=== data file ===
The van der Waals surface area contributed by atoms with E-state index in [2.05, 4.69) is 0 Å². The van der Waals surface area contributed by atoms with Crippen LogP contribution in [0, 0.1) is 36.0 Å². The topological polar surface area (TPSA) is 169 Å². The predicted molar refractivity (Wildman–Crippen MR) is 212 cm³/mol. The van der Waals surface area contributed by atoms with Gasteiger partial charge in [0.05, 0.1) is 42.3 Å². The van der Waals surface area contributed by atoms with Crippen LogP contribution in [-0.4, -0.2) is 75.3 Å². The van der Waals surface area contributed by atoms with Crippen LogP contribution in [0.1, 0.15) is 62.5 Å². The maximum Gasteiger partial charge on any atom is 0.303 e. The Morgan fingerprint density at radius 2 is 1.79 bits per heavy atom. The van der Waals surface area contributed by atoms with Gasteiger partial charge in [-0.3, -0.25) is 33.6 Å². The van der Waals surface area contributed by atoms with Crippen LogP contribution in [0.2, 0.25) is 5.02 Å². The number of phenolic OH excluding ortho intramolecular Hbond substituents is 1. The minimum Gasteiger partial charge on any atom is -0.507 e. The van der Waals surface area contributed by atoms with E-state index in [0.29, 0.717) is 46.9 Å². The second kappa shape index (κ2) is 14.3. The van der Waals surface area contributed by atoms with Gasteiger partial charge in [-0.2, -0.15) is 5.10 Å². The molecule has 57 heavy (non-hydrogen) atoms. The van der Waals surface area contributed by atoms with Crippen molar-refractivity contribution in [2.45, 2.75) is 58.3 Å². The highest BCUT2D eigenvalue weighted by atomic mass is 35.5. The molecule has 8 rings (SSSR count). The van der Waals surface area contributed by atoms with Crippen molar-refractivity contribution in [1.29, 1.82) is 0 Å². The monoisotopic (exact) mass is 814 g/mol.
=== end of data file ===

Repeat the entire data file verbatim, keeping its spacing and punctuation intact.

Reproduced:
The van der Waals surface area contributed by atoms with E-state index in [2.05, 4.69) is 0 Å². The van der Waals surface area contributed by atoms with Crippen LogP contribution in [0, 0.1) is 36.0 Å². The topological polar surface area (TPSA) is 169 Å². The predicted molar refractivity (Wildman–Crippen MR) is 212 cm³/mol. The van der Waals surface area contributed by atoms with Gasteiger partial charge in [0.05, 0.1) is 42.3 Å². The van der Waals surface area contributed by atoms with Crippen LogP contribution in [-0.4, -0.2) is 75.3 Å². The van der Waals surface area contributed by atoms with Crippen LogP contribution in [0.1, 0.15) is 62.5 Å². The maximum Gasteiger partial charge on any atom is 0.303 e. The Morgan fingerprint density at radius 2 is 1.79 bits per heavy atom. The van der Waals surface area contributed by atoms with Gasteiger partial charge in [-0.3, -0.25) is 33.6 Å². The van der Waals surface area contributed by atoms with Crippen LogP contribution in [0.2, 0.25) is 5.02 Å². The number of phenolic OH excluding ortho intramolecular Hbond substituents is 1. The minimum Gasteiger partial charge on any atom is -0.507 e. The van der Waals surface area contributed by atoms with E-state index in [0.29, 0.717) is 46.9 Å². The second kappa shape index (κ2) is 14.3. The van der Waals surface area contributed by atoms with Gasteiger partial charge in [-0.2, -0.15) is 5.10 Å². The molecule has 57 heavy (non-hydrogen) atoms. The van der Waals surface area contributed by atoms with Crippen molar-refractivity contribution in [2.45, 2.75) is 58.3 Å². The highest BCUT2D eigenvalue weighted by atomic mass is 35.5. The molecule has 8 rings (SSSR count). The van der Waals surface area contributed by atoms with Crippen molar-refractivity contribution in [1.29, 1.82) is 0 Å². The monoisotopic (exact) mass is 814 g/mol.